*Note: This piece was originally published in DeltaThink’s December 2017 newsletter.
The newest twist in educational publishing—Open Educational Resources or OER—is dramatically disrupting textbook publishing, and conventional wisdom holds that these resources may even replace traditional textbooks all together. Case in point: in just four years, Eureka Math, an OER K-12 curriculum developed by the nonprofit GreatMinds.org, and funded by a federal grant to the New York State Education Department, has become the most widely used math curriculum in the United States according to a 2016 report by the Rand Corporation. Out of the 1168 elementary school teachers Rand surveyed, 52% said they used Eureka. In comparison, the most popular math textbook was used by only 32% of teachers.
While moving slower than math, OER is becoming a presence in English Language Arts, particularly given recent developments in states like Louisiana. More than 80 percent of school districts in that state have adopted– in whole or in part– a teacher -developed OER English Language Arts curriculum known as “guidebooks,” primarily in response to Common Core requirements. “There wasn’t anything on the market good enough for our teachers,” the assistant superintendent of academic content at Louisiana’s education department told Education Week in an article last spring. This curriculum is spreading beyond Louisiana. On November 2, Open-Up Resources, a startup that originated as a multi-state collaborative (and led by a former Pearson executive), announced its adoption and offering of a curriculum based on the Louisiana OER.
Yet despite these events, conventional wisdom about the death of textbook publishing just might be wrong. The need for scope and sequence of materials have seen OER developers like Great Minds and Open-Up Resources adopt models that, while OER based, have attributes suspiciously similar to traditional publishing. And in higher education, Cengage may be seen as disrupting itself by launching a fully CC-BY OER platform called “OpenNow.” Accordingly, OER can provide a push for publishers to broaden their offerings, adapt their business models and reap new revenue streams, even as the publishing landscape continues to morph and make room for the new breed of OER publishers. There is an obvious parallel to Open Access publishing.
What OER offers that traditional publishers don’t
The startling OER adoption statistics in K-12 were driven, in part, by the need for school districts to quickly find teaching materials that aligned to the Common Core standards. The Eureka Math curriculum was created to fill this need, and as an OER, it can also be updated, customized and revised for errors or updated pedagogy more quickly than is possible with the revision cycles of old-school textbooks. Not to mention that OER are “free” to use (more about those quote marks later), reducing the risk of adopting the yet-untested curriculum. Similarly, a district may view the cost of moving away from an OER curriculum as smaller than with a traditional textbook that involves a substantial investment in books (although with OER training and implementation costs remain substantial, perhaps even higher). OERs also offer school districts a seeming ability to update and adapt the curriculum themselves, and to do so without threat of infringement on a publisher’s copyright. However, while appealing, such control can be difficult to implement.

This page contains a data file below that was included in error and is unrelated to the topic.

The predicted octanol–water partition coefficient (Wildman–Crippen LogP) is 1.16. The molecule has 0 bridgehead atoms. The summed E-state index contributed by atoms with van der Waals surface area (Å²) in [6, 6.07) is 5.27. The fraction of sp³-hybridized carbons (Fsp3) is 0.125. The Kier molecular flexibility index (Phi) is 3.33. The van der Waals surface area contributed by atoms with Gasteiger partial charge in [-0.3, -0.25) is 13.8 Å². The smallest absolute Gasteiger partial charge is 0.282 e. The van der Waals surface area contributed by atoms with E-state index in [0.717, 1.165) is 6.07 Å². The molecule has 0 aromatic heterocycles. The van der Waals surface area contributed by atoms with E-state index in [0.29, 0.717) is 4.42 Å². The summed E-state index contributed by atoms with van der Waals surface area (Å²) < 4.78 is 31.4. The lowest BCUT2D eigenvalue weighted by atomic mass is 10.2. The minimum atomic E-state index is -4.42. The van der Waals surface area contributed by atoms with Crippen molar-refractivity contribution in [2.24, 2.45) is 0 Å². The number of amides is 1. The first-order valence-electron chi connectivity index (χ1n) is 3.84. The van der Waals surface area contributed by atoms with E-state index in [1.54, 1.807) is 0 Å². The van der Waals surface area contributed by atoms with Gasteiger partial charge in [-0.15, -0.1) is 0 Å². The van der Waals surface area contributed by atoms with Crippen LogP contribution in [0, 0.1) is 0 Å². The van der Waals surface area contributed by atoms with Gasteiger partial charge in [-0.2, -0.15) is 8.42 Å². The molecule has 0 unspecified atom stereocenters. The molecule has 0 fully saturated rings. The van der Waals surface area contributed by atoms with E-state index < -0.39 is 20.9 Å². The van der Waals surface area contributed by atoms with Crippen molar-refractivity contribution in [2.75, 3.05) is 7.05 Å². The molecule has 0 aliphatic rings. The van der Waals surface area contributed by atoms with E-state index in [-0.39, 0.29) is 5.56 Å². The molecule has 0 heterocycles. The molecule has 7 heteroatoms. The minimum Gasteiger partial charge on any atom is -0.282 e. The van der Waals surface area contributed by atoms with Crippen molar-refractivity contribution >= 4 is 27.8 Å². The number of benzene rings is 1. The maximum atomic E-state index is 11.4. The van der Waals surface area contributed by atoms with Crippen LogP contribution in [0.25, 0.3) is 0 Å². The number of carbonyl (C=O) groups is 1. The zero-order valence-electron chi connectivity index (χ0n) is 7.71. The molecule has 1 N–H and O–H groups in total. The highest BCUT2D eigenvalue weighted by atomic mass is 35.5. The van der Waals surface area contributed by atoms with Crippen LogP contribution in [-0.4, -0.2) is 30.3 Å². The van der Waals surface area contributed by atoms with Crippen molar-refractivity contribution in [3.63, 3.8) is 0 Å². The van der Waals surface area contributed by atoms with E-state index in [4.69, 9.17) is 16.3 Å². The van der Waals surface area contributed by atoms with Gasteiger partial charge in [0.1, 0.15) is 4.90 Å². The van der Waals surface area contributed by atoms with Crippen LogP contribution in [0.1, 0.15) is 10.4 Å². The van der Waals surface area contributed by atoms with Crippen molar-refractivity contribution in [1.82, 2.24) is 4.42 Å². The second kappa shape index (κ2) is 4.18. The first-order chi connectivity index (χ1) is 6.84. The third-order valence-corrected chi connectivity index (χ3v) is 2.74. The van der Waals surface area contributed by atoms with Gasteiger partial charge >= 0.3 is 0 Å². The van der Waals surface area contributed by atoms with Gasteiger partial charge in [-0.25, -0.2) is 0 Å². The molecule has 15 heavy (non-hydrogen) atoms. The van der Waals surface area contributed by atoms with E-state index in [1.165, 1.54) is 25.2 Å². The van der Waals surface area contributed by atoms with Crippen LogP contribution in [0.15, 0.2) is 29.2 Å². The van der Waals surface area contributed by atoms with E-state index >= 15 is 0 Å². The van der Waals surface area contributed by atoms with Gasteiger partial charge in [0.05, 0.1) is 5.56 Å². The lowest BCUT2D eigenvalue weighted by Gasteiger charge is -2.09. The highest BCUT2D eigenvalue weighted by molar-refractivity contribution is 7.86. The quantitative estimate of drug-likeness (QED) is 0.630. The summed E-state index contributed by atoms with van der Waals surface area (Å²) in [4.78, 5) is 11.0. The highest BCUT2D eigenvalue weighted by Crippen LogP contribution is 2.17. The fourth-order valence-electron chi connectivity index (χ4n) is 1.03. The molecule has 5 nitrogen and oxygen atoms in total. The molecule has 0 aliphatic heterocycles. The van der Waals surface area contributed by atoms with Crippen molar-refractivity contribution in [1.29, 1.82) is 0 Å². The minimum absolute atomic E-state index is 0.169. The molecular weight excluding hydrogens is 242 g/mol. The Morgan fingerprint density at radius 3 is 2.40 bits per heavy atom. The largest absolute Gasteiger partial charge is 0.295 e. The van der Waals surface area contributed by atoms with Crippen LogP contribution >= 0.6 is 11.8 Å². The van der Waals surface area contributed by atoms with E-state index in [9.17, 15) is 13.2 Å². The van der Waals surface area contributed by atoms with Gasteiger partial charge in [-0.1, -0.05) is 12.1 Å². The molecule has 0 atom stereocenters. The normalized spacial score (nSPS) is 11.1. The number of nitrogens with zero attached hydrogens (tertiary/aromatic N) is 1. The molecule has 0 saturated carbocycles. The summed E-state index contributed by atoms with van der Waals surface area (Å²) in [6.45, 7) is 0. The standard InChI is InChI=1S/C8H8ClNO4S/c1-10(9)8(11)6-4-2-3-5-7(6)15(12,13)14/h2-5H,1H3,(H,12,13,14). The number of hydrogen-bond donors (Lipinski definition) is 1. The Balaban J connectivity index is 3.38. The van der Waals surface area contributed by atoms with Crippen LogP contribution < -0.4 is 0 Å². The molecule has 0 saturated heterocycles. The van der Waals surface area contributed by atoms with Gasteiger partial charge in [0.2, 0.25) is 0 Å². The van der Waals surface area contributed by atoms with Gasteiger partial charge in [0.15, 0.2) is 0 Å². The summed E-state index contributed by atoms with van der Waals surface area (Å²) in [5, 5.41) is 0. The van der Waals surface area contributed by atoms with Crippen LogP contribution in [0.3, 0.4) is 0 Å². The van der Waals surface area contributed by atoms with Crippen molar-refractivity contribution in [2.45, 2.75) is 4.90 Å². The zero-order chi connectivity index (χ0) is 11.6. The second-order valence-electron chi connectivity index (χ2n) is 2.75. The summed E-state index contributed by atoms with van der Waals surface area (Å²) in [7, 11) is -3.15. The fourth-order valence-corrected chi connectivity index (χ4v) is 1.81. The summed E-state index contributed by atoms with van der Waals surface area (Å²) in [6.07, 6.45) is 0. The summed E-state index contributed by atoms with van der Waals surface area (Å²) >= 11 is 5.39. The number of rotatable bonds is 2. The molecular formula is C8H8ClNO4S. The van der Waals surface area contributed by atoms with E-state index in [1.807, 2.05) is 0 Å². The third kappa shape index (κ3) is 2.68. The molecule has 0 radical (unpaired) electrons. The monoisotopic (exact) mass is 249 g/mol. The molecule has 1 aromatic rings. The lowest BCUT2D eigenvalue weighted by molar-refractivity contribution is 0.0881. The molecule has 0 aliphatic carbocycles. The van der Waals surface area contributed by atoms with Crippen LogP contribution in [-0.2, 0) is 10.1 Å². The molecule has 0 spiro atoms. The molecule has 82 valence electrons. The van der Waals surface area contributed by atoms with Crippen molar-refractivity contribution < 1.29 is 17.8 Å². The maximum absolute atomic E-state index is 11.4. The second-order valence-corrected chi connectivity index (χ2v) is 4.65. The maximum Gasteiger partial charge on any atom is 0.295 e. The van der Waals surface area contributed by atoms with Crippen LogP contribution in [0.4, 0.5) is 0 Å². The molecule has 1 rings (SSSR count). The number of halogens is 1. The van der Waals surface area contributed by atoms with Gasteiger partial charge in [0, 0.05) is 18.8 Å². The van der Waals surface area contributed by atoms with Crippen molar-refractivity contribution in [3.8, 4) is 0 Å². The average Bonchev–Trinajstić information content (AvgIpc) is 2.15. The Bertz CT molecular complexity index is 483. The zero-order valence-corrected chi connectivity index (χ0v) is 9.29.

Of course, there are challenges with OER, too. For one thing, in its original form much of OER was served up online in a smorgasbord of random lesson plans of varying quality, unsystematically connected to the Common Core State Standards, and to some degree it remains like this today. Teachers needed to select quality materials and align them in scope and sequence to ensure that the student received adequate instruction on all the relevant skills in proper sequence (e.g. you cannot teach multiplication before learning addition).
The new breed of OER publishers need a sustainable business model to pay for quality content and must move away from free floating lessons and ensure full scope and sequence. As Kate Gerson, formerly of the New York State Regents Research Fund, told Education Week, “You have to solve the who-pays-for-it question if you’re going to develop good material.” And even more so when it will require comprehensive alignment to standards.
Which brings me to the big question with OER: Does it actually have a sustainable business model?
First, as with most complex economic systems, there are many paths to both sustainability and failure. To state the obvious, without models to underwrite funding for OER, its producers will run into trouble. High quality content is never truly free; it needs some kind of funding to be created, supported and updated. Initially, governmental agencies and private foundations in the United States provided funding for the creation of OER materials, but the struggle to identify sustainable models to eliminate dependence on these sources of funding has reduced interest among some foundations.
The future of OER will be developed by the professionals, such as Cengage, GreatMinds, Open-Up Resources and the State of Louisiana. Financial models will involve print on demand, sale of canonical works to accompany OER curricula, teacher training, assessment, and a host of related services. Publishers who wish to benefit from these new developments must be as nimble as their new OER publishing competitors. They must also focus on what OER does not give away for free, and jump in to fill the gaps.